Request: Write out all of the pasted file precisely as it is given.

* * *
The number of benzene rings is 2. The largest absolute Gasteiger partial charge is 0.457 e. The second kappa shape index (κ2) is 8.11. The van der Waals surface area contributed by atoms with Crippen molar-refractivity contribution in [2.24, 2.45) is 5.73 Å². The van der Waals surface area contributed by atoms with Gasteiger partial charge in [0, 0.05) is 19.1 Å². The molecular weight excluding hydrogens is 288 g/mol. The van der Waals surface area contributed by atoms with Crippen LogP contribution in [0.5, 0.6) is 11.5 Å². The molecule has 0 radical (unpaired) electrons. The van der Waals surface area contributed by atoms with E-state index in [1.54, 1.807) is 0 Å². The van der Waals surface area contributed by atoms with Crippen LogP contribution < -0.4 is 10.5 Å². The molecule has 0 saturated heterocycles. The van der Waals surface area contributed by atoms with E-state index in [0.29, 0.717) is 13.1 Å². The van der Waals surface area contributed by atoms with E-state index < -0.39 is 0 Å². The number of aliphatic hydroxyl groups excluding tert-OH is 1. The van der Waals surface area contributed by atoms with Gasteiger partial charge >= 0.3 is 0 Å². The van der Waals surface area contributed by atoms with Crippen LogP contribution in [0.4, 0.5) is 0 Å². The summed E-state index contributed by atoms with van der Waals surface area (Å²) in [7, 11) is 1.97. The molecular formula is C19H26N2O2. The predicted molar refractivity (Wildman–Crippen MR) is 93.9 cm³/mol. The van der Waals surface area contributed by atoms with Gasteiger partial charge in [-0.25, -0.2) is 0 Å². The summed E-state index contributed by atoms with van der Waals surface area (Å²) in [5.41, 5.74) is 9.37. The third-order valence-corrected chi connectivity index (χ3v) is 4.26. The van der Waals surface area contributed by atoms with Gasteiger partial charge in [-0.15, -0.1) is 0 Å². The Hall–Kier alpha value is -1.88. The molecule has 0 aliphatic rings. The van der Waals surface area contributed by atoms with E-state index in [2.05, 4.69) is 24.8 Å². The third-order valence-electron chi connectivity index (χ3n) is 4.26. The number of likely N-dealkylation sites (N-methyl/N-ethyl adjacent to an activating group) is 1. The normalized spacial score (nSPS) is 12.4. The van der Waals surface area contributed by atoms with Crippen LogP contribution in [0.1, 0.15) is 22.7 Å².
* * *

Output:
The number of benzene rings is 2. The largest absolute Gasteiger partial charge is 0.457 e. The second kappa shape index (κ2) is 8.11. The van der Waals surface area contributed by atoms with Crippen molar-refractivity contribution in [2.24, 2.45) is 5.73 Å². The van der Waals surface area contributed by atoms with Gasteiger partial charge in [0, 0.05) is 19.1 Å². The molecular weight excluding hydrogens is 288 g/mol. The van der Waals surface area contributed by atoms with Crippen LogP contribution in [0.5, 0.6) is 11.5 Å². The molecule has 0 radical (unpaired) electrons. The van der Waals surface area contributed by atoms with E-state index in [1.54, 1.807) is 0 Å². The van der Waals surface area contributed by atoms with Crippen LogP contribution < -0.4 is 10.5 Å². The molecule has 0 saturated heterocycles. The van der Waals surface area contributed by atoms with E-state index in [0.29, 0.717) is 13.1 Å². The van der Waals surface area contributed by atoms with E-state index < -0.39 is 0 Å². The number of aliphatic hydroxyl groups excluding tert-OH is 1. The van der Waals surface area contributed by atoms with Gasteiger partial charge >= 0.3 is 0 Å². The van der Waals surface area contributed by atoms with Crippen LogP contribution in [0.4, 0.5) is 0 Å². The summed E-state index contributed by atoms with van der Waals surface area (Å²) in [7, 11) is 1.97. The molecular formula is C19H26N2O2. The predicted molar refractivity (Wildman–Crippen MR) is 93.9 cm³/mol. The van der Waals surface area contributed by atoms with Gasteiger partial charge in [-0.25, -0.2) is 0 Å². The summed E-state index contributed by atoms with van der Waals surface area (Å²) in [5.41, 5.74) is 9.37. The third-order valence-corrected chi connectivity index (χ3v) is 4.26. The van der Waals surface area contributed by atoms with Gasteiger partial charge in [-0.15, -0.1) is 0 Å². The Hall–Kier alpha value is -1.88. The molecule has 0 aliphatic rings. The van der Waals surface area contributed by atoms with E-state index in [2.05, 4.69) is 24.8 Å². The third-order valence-electron chi connectivity index (χ3n) is 4.26. The number of likely N-dealkylation sites (N-methyl/N-ethyl adjacent to an activating group) is 1. The normalized spacial score (nSPS) is 12.4. The van der Waals surface area contributed by atoms with Crippen LogP contribution in [0.1, 0.15) is 22.7 Å².